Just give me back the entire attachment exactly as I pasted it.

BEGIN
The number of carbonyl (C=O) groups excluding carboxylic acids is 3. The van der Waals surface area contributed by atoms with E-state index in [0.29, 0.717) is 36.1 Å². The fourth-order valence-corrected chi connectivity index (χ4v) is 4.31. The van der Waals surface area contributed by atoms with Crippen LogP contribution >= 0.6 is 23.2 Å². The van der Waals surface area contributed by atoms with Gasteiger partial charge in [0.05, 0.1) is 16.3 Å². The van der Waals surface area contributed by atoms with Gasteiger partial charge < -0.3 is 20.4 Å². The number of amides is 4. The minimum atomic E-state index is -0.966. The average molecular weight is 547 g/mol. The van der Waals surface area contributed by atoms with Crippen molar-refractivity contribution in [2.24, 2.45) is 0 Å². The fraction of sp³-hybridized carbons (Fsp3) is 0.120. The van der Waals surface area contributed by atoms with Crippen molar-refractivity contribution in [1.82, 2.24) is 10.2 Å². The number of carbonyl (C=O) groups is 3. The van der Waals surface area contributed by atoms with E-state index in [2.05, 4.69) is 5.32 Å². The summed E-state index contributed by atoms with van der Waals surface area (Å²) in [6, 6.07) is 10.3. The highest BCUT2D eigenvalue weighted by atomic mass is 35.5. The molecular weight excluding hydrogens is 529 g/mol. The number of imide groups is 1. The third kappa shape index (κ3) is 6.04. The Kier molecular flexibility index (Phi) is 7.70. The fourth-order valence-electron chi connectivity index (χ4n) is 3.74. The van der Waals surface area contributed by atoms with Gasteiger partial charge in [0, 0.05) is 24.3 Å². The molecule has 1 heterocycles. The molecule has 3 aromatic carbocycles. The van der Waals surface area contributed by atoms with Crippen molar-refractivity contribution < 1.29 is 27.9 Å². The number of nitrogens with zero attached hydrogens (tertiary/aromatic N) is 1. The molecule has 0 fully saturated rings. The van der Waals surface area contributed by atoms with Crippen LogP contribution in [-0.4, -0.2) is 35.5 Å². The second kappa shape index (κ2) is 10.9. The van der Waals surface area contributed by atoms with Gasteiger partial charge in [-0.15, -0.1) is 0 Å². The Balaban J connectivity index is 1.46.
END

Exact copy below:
The number of carbonyl (C=O) groups excluding carboxylic acids is 3. The van der Waals surface area contributed by atoms with E-state index in [0.29, 0.717) is 36.1 Å². The fourth-order valence-corrected chi connectivity index (χ4v) is 4.31. The van der Waals surface area contributed by atoms with Crippen LogP contribution >= 0.6 is 23.2 Å². The van der Waals surface area contributed by atoms with Gasteiger partial charge in [0.05, 0.1) is 16.3 Å². The van der Waals surface area contributed by atoms with Gasteiger partial charge < -0.3 is 20.4 Å². The number of amides is 4. The minimum atomic E-state index is -0.966. The average molecular weight is 547 g/mol. The van der Waals surface area contributed by atoms with Crippen molar-refractivity contribution in [2.24, 2.45) is 0 Å². The fraction of sp³-hybridized carbons (Fsp3) is 0.120. The van der Waals surface area contributed by atoms with Crippen molar-refractivity contribution in [1.82, 2.24) is 10.2 Å². The number of carbonyl (C=O) groups is 3. The van der Waals surface area contributed by atoms with E-state index in [2.05, 4.69) is 5.32 Å². The summed E-state index contributed by atoms with van der Waals surface area (Å²) in [6, 6.07) is 10.3. The highest BCUT2D eigenvalue weighted by atomic mass is 35.5. The molecular weight excluding hydrogens is 529 g/mol. The number of imide groups is 1. The third kappa shape index (κ3) is 6.04. The Kier molecular flexibility index (Phi) is 7.70. The fourth-order valence-electron chi connectivity index (χ4n) is 3.74. The van der Waals surface area contributed by atoms with Gasteiger partial charge in [0, 0.05) is 24.3 Å². The molecule has 1 heterocycles. The molecule has 3 aromatic carbocycles. The van der Waals surface area contributed by atoms with Crippen molar-refractivity contribution < 1.29 is 27.9 Å². The number of nitrogens with zero attached hydrogens (tertiary/aromatic N) is 1. The molecule has 0 fully saturated rings. The van der Waals surface area contributed by atoms with Crippen LogP contribution in [-0.4, -0.2) is 35.5 Å². The second kappa shape index (κ2) is 10.9. The van der Waals surface area contributed by atoms with Gasteiger partial charge in [-0.15, -0.1) is 0 Å². The Balaban J connectivity index is 1.46.